12. At all times relevant here, Gharibeh was aware that he could be reported to the state for violating labor laws governing the employment of minors.

13. Gharibeh was aware that Schulz had asked to be scheduled for additional hours because she needed the money. Gharibeh believed that Schulz, relying on information she had obtained from her mother, who had owned a deli for five or six years, was using the system to try to manipulate him into firing the minor employees in the deli so that she could get more hours of work. Gharibeh believed that he had gone out of his way to accommodate Schulz, most recently by granting her request that the deli remain open over the July 4 holiday weekend so that she could work more hours, and that she had responded to this accommodation by trying to take advantage of him. Gharibeh also believed, based on a concern expressed to him by another worker, that Schulz's actions had generated significant gossip and had disrupted the formerly peaceful workplace.

14. Based on these beliefs, Gharibeh discharged Schulz on July 28, 2003, approximately two weeks before the date she had specified as her last day of work before leaving for college. In their discussion on July 28, Gharibeh stated, "Yes, now you have enough time to go and create problems for me."


1. The respondent is an employer within the meaning of the Wisconsin Fair Employment Act (WFEA).

2. The complainant has the burden to prove that she was retaliated against for engaging in a protected activity as alleged.

3. The complainant has failed to sustain this burden.


This complaint is dismissed.

Dated and mailed June 14, 2005
schulza . rrr : 115 : 9

/s/ David B. Falstad, Commissioner

/s/ Robert Glaser, Commissioner


Wisconsin Statutes § 111.322 provides as follows, as relevant here:

111.322 Discriminatory actions prohibited. Subject to ss. 111.33 to 111.36, it is an act of employment discrimination to do any of the following:...

(2m) To discharge or otherwise discriminate against any individual because of any of the following:...

(a) The individual files a complaint or attempts to enforce any right under s....103.64 to 103.82.

(b) The individual testifies or assists in any action or proceeding held under or to enforce any right under s. 103.64 to 103.82....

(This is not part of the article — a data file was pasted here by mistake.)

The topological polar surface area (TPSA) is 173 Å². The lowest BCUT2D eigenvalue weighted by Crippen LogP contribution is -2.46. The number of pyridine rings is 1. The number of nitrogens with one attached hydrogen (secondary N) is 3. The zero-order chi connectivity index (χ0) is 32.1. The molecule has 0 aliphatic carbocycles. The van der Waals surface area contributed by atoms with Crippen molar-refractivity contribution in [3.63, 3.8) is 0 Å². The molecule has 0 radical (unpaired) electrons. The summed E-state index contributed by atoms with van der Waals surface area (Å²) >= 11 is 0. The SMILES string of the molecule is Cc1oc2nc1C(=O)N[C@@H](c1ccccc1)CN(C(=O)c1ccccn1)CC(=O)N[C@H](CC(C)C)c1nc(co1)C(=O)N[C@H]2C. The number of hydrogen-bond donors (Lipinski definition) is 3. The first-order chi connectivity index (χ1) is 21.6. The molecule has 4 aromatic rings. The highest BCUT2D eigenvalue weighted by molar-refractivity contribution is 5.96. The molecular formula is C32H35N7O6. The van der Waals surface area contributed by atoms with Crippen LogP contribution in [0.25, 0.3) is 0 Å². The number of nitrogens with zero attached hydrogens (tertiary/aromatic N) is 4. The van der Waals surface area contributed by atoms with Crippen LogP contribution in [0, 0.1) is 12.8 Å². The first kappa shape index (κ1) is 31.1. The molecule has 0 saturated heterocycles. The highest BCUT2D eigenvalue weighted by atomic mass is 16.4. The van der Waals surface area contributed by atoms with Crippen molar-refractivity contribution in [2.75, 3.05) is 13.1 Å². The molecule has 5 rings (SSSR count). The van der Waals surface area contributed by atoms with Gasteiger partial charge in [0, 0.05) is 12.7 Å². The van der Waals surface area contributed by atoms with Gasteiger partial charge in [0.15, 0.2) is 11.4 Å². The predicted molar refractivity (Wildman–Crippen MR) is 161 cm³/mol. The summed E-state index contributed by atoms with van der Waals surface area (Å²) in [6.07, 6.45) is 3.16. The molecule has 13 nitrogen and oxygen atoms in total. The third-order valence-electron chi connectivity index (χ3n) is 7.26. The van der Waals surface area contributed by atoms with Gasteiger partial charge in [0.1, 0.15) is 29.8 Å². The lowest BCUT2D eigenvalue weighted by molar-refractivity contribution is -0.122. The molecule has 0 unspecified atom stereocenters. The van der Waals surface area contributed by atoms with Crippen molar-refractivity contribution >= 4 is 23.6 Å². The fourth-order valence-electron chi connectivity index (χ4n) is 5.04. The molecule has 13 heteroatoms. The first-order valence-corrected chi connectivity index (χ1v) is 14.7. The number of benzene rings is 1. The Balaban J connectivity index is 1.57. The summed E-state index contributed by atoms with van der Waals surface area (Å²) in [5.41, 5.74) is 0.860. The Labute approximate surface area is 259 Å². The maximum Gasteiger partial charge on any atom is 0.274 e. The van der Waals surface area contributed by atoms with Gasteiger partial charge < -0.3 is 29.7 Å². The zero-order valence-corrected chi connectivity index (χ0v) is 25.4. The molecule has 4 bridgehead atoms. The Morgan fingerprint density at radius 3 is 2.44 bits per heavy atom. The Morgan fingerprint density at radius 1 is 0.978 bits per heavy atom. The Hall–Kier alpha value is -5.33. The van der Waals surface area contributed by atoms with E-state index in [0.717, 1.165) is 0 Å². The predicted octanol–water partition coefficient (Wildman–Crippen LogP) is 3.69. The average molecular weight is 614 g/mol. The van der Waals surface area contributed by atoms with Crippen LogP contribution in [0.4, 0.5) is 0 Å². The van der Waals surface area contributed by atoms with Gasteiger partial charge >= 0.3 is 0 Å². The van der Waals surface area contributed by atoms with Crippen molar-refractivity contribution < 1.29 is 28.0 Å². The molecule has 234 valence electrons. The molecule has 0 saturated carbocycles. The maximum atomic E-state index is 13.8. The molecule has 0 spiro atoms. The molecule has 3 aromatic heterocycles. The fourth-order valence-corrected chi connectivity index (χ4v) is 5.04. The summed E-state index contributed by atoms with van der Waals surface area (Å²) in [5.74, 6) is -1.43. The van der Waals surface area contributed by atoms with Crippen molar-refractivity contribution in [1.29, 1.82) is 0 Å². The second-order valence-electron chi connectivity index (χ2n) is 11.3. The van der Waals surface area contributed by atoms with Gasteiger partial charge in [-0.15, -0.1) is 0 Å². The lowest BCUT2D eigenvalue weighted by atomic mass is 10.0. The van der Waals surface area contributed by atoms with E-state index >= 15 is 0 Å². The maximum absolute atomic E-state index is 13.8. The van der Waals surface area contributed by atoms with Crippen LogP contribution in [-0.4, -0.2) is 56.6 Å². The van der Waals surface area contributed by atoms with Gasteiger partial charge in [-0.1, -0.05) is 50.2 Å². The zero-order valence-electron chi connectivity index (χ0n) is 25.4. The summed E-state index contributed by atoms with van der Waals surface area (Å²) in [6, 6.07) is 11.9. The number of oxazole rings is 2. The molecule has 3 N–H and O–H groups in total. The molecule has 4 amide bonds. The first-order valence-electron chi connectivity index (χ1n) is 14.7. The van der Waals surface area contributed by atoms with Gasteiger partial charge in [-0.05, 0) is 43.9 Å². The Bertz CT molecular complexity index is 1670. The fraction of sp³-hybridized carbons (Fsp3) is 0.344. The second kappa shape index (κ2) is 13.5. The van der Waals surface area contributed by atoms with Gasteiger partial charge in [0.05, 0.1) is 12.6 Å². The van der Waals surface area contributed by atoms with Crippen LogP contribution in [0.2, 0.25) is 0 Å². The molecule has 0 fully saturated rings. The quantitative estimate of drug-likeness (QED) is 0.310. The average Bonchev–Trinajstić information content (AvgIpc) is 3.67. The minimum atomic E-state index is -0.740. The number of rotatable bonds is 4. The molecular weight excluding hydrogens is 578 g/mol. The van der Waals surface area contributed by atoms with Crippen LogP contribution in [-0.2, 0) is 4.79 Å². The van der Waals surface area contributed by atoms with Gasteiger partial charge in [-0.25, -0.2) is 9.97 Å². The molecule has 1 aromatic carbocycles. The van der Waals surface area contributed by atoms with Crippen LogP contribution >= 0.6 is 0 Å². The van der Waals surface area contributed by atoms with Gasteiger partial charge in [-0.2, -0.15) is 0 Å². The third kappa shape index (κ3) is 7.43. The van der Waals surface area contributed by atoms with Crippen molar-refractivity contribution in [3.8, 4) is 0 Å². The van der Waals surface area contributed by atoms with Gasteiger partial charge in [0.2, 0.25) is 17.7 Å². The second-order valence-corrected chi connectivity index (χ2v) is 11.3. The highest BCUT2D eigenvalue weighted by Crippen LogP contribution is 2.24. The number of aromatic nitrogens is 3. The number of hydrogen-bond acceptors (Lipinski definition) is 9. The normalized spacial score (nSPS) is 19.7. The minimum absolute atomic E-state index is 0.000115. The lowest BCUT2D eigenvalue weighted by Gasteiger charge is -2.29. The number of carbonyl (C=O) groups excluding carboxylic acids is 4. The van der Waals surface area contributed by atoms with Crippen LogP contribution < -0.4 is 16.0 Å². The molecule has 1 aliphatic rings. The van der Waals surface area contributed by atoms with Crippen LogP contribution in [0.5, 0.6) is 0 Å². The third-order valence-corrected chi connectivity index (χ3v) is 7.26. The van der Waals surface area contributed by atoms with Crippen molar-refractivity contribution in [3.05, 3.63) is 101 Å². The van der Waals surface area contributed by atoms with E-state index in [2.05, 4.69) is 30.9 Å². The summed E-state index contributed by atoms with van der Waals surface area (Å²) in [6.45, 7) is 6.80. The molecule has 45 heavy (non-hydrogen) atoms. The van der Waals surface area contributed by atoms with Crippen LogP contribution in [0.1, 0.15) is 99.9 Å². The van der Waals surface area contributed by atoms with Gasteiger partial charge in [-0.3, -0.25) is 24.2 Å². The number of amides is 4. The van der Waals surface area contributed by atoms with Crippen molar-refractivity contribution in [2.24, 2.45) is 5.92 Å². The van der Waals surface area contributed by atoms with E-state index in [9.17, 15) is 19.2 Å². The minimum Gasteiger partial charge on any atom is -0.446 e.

(d) The individual's employer believes that the individual engaged or may engage in any activity described in pars. (a) to (c).

Wisconsin Statutes § § 103.64 to 103.82 relate to the employment of minors.

The complainant could prevail here if she proved any of the following:

(1) She filed an employment of minors complaint with the Equal Rights division (ERD) and the respondent had reason to be aware of this filing.

(2) She otherwise attempted to enforce an employment of minors right by invoking the authority of the ERD, and the respondent had reason to be aware of this.

(3) She testified or assisted in any employment of minors action or proceeding.

(4) Gharibeh believed that the complainant had engaged in, or may engage in, (1), (2), or (3).

Schulz did not file a complaint with ERD prior to her discharge. Although Schulz appears to be arguing that references she made to the employment of minors in the fair employment charge at issue here would satisfy the requirement stated in (1), above, this could not be the case since the fair employment charge was obviously filed after the discharge and could not, therefore, have influenced the discharge decision. Schulz did not contact ERD prior to her discharge, or otherwise invoke its authority in any way within the meaning of (2), and did not testify or assist in any employment of minors proceeding within the meaning of (3).

The only remaining question then is whether Gharibeh believed that Schulz engaged in, or may engage in, any of these activities within the meaning of (4).

By the time he discharged her, Gharibeh, the alleged retaliator, did not believe, or have reason to believe, that Schulz would have had any basis for filing a complaint, otherwise invoking the authority of ERD, or assisting or testifying in an action in regard to the minor deli employee/meat slicer issue, because he had already halted the practice and been assured by a state official that he would have no exposure to liability as a result.